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01/24/2006 Prayer Sparks Feud

Senators object to morning prayer on abortion, evolution:
State senators who bowed their heads on the floor of the Legislature expecting a mild morning prayer to start their day Tuesday instead got a fiery sermon that left some feeling burned.
The prayer offered by guest Pastor Tom Swartley of Elm Creek had a routine beginning. ‘Almighty God, we come humbly into your presence this morning seeking your favor.’
Six sentences in, Swartley was asking for forgiveness for ‘a people who have killed 47 million of my fellow Americans since the day I was born.’ He prayed that legislators would have a renewed sense of conscience and courage ‘to do what is right’ regarding abortion.
‘Open our eyes to the other aspects of this 33-year-long bloody nightmare,’ Swartley said. ‘Open our eyes to see that we’ve killed 47 million young American taxpayers, and indeed Social Security is in crisis. Open our eyes to see that 47 million of our countrymen and women are gone ” doctors, lawyers, inventors, authors, musicians and artists.’


First Christian Church or Elm Creek

Prayer Sparks Feud

Some lawmakers object to content
Posted: 10:37 AM Jan 24, 2006
Last Updated: 10:41 AM Jan 24, 2006

Church and state collided in the Capitol Tuesday when the opening prayer in the Unicameral asked forgiveness for abortions and the teaching of evolution.

Morning prayers typically are general in nature and do not touch on hot-button social, political or religious issues. Guidelines given to those who are asked to deliver the prayer, sent by the clerk of the Legislature’s office, forbid talking about issues that are on that day’s agenda for debate, or expressing any sentiment that could be considered political in nature.

The prayer was delivered by Tom Swartley, a minister at First Christian Church in Elm Creek. Standing at the front of the legislative chamber with his comments broadcast statewide, Swartley asked God for forgiveness for abortion, which he called a, “33-year-long nightmare.”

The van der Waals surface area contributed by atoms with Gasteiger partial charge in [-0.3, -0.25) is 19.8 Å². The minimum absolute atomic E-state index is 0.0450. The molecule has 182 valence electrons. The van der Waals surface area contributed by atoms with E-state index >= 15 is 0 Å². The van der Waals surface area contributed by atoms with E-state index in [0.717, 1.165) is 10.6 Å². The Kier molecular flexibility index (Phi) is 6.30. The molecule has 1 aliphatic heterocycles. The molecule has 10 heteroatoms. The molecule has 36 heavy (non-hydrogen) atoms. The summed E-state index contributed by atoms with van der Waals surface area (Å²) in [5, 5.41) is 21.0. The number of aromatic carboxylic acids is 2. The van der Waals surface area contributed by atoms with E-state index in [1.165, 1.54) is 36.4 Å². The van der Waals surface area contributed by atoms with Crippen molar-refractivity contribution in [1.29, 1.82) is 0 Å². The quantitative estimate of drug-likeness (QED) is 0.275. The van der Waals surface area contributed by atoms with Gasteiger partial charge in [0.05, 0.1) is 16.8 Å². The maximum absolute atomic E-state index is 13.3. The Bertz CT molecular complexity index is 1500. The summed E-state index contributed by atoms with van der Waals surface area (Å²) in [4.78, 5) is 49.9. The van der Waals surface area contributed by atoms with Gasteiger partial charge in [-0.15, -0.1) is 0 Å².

“We go to work and school and come home and watch TV while genocide, infanticide and homicide is being committed against our own children,” he said.

Swartley also asked forgiveness for “teaching the religion of evolution to our young citizens.”

“We put our children in the same category as other mammals and then we wonder why some act like animals,” he said.

Omaha Senator Ernie Chambers, who makes it a point not to be present during the daily prayer, rushed from his first-floor office up the stairs to the chamber in time to criticize the remarks shortly after they were completed.

“I have not been as enraged and furious in the Legislature as I am this morning,” said an obviously upset Chambers.

Chambers, who described Swartley’s prayer as divisive, insulting and wrong, renewed his call to do away with the morning prayer.

Lincoln Senator DiAnna Schimek, who said she did not hear the prayer, also spoke and said she believed others in addition to Chambers had been offended.

Swartley, who remained seated under a balcony inside the legislative chamber during Chambers’ comments, said he had no intention of breaking the rules governing the prayer.

“I was praying to moral issues,” said Swartley, who held a Bible in his left hand. “I was not endorsing a candidate or political party.”

Swartley said he had read the guidelines sent in a letter from the clerk’s office inviting him to deliver the prayer, and he didn’t think praying about abortion would be in violation.

“I feel bad about the turmoil, but I don’t feel bad about my convictions, which are based on the Bible,” he said.

Senator Jim Cudaback of Riverdale, the lawmaker who invited Swartley, said Swartley had stepped over the line. Cudaback said he sends letters to numerous churches in his district seeking those interested in giving the prayer, and Swartley responded.

“You don’t bring that kind of subject,” Cudaback said of Swartley’s prayer. “You’re here to make us feel good.”